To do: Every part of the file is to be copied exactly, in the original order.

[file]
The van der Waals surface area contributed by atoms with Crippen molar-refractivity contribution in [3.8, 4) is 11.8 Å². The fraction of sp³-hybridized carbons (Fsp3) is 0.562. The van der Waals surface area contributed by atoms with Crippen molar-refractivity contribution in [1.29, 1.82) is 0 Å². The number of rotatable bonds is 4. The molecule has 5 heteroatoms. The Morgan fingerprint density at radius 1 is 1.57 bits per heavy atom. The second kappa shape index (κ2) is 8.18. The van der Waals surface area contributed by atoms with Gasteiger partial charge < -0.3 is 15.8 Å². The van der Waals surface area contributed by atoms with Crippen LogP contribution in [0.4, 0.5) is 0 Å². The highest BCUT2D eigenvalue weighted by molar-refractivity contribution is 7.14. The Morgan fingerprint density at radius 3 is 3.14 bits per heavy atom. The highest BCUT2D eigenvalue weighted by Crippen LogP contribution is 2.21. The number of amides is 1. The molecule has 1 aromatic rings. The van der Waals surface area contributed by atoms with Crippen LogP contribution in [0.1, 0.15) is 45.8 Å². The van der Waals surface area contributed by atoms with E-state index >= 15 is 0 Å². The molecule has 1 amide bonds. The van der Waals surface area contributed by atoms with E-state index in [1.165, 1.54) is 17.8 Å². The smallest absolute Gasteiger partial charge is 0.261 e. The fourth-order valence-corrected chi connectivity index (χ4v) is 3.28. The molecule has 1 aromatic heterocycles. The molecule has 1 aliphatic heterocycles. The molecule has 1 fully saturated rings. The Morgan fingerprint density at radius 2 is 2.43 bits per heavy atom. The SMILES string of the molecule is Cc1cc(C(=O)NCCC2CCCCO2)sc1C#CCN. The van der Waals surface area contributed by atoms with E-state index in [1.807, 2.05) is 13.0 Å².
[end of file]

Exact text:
The van der Waals surface area contributed by atoms with Crippen molar-refractivity contribution in [3.8, 4) is 11.8 Å². The fraction of sp³-hybridized carbons (Fsp3) is 0.562. The van der Waals surface area contributed by atoms with Crippen molar-refractivity contribution in [1.29, 1.82) is 0 Å². The number of rotatable bonds is 4. The molecule has 5 heteroatoms. The Morgan fingerprint density at radius 1 is 1.57 bits per heavy atom. The second kappa shape index (κ2) is 8.18. The van der Waals surface area contributed by atoms with Gasteiger partial charge < -0.3 is 15.8 Å². The van der Waals surface area contributed by atoms with Crippen LogP contribution in [0.4, 0.5) is 0 Å². The highest BCUT2D eigenvalue weighted by molar-refractivity contribution is 7.14. The Morgan fingerprint density at radius 3 is 3.14 bits per heavy atom. The highest BCUT2D eigenvalue weighted by Crippen LogP contribution is 2.21. The number of amides is 1. The molecule has 1 aromatic rings. The van der Waals surface area contributed by atoms with Crippen LogP contribution in [0.1, 0.15) is 45.8 Å². The van der Waals surface area contributed by atoms with E-state index >= 15 is 0 Å². The molecule has 1 amide bonds. The van der Waals surface area contributed by atoms with E-state index in [1.165, 1.54) is 17.8 Å². The smallest absolute Gasteiger partial charge is 0.261 e. The fourth-order valence-corrected chi connectivity index (χ4v) is 3.28. The molecule has 1 aromatic heterocycles. The molecule has 1 aliphatic heterocycles. The molecule has 1 fully saturated rings. The Morgan fingerprint density at radius 2 is 2.43 bits per heavy atom. The SMILES string of the molecule is Cc1cc(C(=O)NCCC2CCCCO2)sc1C#CCN. The van der Waals surface area contributed by atoms with E-state index in [1.807, 2.05) is 13.0 Å².